If I had a nickel for every time I heard a story about someone who had been told by a doctor, there was nothing wrong with them that they could find and "it must all be in your head," I would be a rich woman! Unfortunately, when a doctor is stumped, sometimes they will use this as the final answer, instead of continuing the investigation process, as they should. Studies reveal that sadly, this scenario occurs often with male doctors and women patients. I am not trying to make any general statements here and imply that male doctors all dismiss women patients. I am relaying the statistics as they are, which demonstrate that male doctors will tend to lean more toward assuming a woman is exaggerating a symptom or condition, if they cannot find anything on a first round of testing and examination.
This circumstance DOES also occur with female phsyicians, as well and with male patients. At the end of the day, the point here is, "if", you feel there is definitely something physically wrong with you and you are quickly dismissed by your current doctor, and told they find nothing wrong with you, don't let it stop there.
You know your body. You know if what you are experiencing is not normal. Listen to your instinct! That is why we have one! Ask your doctor for a referral to a specialist. If you don't need a referral, go get a SECOND or THIRD opinion on your own. Do some research. Continue until you are satisified with an answer. Even if it means making an appointment with a counselor or psychologist to see if what you are experiencing may be a mental issue causing physical symptoms.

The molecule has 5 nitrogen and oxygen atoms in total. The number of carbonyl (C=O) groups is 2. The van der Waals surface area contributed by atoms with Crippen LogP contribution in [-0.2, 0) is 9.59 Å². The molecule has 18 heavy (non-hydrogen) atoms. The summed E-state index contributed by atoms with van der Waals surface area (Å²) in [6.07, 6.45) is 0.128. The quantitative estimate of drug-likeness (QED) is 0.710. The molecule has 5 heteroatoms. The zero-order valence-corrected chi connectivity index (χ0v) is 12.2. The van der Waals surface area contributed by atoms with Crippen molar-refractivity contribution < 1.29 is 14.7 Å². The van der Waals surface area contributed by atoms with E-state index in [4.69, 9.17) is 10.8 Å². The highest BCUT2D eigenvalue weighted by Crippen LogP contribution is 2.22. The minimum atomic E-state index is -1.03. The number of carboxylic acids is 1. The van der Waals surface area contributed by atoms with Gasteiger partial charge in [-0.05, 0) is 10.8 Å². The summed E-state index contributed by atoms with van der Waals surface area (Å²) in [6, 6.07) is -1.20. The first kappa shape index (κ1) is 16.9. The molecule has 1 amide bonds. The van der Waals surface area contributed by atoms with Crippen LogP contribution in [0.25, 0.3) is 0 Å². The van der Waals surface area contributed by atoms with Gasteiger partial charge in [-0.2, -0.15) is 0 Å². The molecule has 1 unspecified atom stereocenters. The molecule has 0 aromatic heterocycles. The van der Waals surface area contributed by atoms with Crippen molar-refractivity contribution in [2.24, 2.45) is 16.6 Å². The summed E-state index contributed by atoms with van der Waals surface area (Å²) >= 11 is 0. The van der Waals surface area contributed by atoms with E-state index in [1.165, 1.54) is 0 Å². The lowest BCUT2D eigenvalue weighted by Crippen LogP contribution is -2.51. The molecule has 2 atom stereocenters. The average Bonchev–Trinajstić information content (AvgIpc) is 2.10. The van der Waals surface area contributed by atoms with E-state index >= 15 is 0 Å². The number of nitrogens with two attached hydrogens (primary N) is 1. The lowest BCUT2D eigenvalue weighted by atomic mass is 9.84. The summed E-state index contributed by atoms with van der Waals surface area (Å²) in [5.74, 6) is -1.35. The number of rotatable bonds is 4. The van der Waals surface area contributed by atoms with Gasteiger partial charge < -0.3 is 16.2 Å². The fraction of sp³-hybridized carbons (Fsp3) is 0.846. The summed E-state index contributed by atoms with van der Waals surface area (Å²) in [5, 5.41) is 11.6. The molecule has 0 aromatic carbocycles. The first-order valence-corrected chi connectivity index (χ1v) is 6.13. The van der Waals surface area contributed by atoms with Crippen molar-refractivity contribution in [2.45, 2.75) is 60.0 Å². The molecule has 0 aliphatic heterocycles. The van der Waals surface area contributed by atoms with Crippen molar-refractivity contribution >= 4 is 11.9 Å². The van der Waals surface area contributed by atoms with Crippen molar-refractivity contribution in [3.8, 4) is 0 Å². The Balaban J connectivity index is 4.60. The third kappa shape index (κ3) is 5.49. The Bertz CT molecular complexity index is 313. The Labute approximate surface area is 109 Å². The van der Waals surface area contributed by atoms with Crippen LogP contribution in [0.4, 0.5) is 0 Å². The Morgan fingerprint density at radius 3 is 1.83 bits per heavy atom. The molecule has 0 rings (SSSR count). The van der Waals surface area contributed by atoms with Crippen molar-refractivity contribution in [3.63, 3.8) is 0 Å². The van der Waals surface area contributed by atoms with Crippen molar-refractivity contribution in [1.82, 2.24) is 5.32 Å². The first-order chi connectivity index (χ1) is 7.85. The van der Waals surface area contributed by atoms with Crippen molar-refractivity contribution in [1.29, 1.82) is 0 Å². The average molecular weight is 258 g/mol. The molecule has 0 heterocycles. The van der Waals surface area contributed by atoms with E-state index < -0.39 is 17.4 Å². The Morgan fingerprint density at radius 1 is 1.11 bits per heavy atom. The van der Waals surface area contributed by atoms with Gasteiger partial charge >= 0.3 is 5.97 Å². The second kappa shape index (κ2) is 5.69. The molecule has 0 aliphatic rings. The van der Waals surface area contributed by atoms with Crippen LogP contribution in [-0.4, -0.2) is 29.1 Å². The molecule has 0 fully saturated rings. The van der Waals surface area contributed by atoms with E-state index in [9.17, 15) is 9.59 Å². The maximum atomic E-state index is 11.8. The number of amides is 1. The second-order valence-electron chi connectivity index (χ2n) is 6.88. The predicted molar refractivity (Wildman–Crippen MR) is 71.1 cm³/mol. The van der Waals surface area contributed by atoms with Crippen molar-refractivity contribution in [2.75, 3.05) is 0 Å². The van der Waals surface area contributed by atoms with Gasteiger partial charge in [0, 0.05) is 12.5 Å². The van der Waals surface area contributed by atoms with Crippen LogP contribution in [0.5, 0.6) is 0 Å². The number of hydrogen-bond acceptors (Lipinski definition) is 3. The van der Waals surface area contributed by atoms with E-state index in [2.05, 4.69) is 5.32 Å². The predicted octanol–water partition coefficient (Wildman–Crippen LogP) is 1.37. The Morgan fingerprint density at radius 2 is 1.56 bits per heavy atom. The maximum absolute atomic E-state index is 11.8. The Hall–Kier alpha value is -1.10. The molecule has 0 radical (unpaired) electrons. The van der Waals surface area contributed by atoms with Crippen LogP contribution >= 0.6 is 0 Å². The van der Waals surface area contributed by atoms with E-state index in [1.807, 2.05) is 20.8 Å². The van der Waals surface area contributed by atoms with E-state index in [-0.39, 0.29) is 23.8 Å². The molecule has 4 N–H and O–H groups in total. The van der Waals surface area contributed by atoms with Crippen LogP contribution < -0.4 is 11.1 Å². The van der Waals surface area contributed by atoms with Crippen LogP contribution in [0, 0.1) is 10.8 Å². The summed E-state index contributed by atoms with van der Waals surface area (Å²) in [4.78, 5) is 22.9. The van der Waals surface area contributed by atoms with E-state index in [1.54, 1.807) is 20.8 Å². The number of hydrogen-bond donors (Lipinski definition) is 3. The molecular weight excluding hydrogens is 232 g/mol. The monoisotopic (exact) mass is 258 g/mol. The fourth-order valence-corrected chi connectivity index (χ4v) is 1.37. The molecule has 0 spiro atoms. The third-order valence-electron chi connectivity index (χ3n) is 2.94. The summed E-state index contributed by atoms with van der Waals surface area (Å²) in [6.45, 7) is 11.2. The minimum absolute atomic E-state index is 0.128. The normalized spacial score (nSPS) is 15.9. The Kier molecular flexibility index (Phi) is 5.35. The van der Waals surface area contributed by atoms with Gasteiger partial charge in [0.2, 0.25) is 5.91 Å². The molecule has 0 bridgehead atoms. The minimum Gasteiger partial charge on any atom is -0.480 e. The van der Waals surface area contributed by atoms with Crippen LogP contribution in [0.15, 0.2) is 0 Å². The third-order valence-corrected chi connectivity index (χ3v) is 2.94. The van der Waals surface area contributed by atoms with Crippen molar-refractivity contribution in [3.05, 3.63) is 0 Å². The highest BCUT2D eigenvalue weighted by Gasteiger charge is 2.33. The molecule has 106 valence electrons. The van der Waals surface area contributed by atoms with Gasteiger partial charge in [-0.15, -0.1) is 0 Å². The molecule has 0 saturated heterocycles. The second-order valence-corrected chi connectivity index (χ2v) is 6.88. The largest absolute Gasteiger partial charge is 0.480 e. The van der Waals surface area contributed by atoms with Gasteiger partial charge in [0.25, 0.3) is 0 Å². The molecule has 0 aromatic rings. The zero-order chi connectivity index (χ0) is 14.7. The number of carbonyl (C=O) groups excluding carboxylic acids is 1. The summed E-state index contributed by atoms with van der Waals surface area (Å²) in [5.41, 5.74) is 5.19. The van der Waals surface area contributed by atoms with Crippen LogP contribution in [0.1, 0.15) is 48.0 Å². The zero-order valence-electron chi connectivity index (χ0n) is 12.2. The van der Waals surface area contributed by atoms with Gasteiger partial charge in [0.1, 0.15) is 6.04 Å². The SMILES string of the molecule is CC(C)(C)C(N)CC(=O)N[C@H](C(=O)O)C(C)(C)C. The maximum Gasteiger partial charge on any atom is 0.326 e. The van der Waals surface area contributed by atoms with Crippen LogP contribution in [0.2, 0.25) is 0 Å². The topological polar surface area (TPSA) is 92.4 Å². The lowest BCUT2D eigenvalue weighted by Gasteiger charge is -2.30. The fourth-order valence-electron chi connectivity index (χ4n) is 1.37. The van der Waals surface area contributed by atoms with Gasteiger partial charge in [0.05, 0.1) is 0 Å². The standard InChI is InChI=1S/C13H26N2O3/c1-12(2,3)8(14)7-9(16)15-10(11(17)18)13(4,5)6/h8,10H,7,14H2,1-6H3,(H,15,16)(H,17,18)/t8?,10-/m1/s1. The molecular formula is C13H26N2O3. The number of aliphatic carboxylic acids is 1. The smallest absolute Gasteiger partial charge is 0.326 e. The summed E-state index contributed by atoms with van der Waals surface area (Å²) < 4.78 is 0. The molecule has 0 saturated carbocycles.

Don't just LISTEN to ONE person's opinion - there is nothing wrong with you - it's all in your head! So many of THOSE people then wind up in my office and explain how after months, or even years, of being told they were fine, they ultimately are diagnosed with a terminal cancer or life threatening disease that could have, and should have, been treated earlier.
While these scenarios may keep me busy at my job, I would rather have you listen to your instinct and do the right thing for yourself. Continue until you get someone to listen and give you the right answer and treatment. Ask for help of other physicians you see regularly. Find a patient advocate to speak to. Ask family and friends for assistance, but don't sit by and feel sick, or in pain, until you know why.
Stand up for yourself and what you believe in. Never let anyone in the medical profession intimidate you so much that you don't ask for help when it's necessary.